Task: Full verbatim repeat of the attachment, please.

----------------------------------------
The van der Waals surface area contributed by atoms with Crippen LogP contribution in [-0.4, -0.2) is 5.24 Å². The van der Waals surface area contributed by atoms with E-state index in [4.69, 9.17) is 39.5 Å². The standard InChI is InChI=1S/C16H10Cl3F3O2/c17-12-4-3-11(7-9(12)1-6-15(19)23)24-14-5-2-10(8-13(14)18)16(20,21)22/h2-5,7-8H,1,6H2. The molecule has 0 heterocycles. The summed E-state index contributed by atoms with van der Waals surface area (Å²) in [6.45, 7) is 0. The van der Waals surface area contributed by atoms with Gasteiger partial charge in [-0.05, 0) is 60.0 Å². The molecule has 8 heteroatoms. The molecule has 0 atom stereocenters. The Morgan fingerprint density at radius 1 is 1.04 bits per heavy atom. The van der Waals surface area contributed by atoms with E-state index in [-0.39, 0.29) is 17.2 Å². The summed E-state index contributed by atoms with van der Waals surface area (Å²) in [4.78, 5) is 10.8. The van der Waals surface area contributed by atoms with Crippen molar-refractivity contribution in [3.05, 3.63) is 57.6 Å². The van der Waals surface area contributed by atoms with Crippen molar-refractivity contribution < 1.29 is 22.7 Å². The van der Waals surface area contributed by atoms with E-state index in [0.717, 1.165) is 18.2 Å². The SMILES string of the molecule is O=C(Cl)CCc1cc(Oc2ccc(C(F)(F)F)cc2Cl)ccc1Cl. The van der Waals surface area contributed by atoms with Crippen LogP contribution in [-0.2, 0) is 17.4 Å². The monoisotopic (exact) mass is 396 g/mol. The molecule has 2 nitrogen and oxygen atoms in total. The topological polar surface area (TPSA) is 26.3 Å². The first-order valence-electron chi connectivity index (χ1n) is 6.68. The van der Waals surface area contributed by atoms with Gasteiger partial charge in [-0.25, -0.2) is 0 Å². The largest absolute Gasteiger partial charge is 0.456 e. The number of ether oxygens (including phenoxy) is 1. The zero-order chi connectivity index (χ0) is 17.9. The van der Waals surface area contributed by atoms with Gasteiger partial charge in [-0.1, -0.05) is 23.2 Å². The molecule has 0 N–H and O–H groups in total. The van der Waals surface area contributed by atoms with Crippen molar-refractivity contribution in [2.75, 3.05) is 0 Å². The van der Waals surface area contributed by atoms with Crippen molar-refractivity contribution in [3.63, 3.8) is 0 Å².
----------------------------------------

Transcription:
The van der Waals surface area contributed by atoms with Crippen LogP contribution in [-0.4, -0.2) is 5.24 Å². The van der Waals surface area contributed by atoms with E-state index in [4.69, 9.17) is 39.5 Å². The standard InChI is InChI=1S/C16H10Cl3F3O2/c17-12-4-3-11(7-9(12)1-6-15(19)23)24-14-5-2-10(8-13(14)18)16(20,21)22/h2-5,7-8H,1,6H2. The molecule has 0 heterocycles. The summed E-state index contributed by atoms with van der Waals surface area (Å²) in [6.45, 7) is 0. The van der Waals surface area contributed by atoms with Gasteiger partial charge in [-0.05, 0) is 60.0 Å². The molecule has 8 heteroatoms. The molecule has 0 atom stereocenters. The Morgan fingerprint density at radius 1 is 1.04 bits per heavy atom. The van der Waals surface area contributed by atoms with E-state index in [-0.39, 0.29) is 17.2 Å². The summed E-state index contributed by atoms with van der Waals surface area (Å²) in [4.78, 5) is 10.8. The van der Waals surface area contributed by atoms with Crippen molar-refractivity contribution in [3.05, 3.63) is 57.6 Å². The van der Waals surface area contributed by atoms with Crippen molar-refractivity contribution < 1.29 is 22.7 Å². The van der Waals surface area contributed by atoms with E-state index in [0.717, 1.165) is 18.2 Å². The SMILES string of the molecule is O=C(Cl)CCc1cc(Oc2ccc(C(F)(F)F)cc2Cl)ccc1Cl. The van der Waals surface area contributed by atoms with Crippen LogP contribution in [-0.2, 0) is 17.4 Å². The monoisotopic (exact) mass is 396 g/mol. The molecule has 2 nitrogen and oxygen atoms in total. The topological polar surface area (TPSA) is 26.3 Å². The first-order valence-electron chi connectivity index (χ1n) is 6.68. The van der Waals surface area contributed by atoms with Gasteiger partial charge in [-0.25, -0.2) is 0 Å². The largest absolute Gasteiger partial charge is 0.456 e. The number of ether oxygens (including phenoxy) is 1. The zero-order chi connectivity index (χ0) is 17.9. The van der Waals surface area contributed by atoms with Gasteiger partial charge in [-0.1, -0.05) is 23.2 Å². The molecule has 0 N–H and O–H groups in total. The van der Waals surface area contributed by atoms with Crippen molar-refractivity contribution in [2.75, 3.05) is 0 Å². The van der Waals surface area contributed by atoms with Crippen molar-refractivity contribution in [3.63, 3.8) is 0 Å².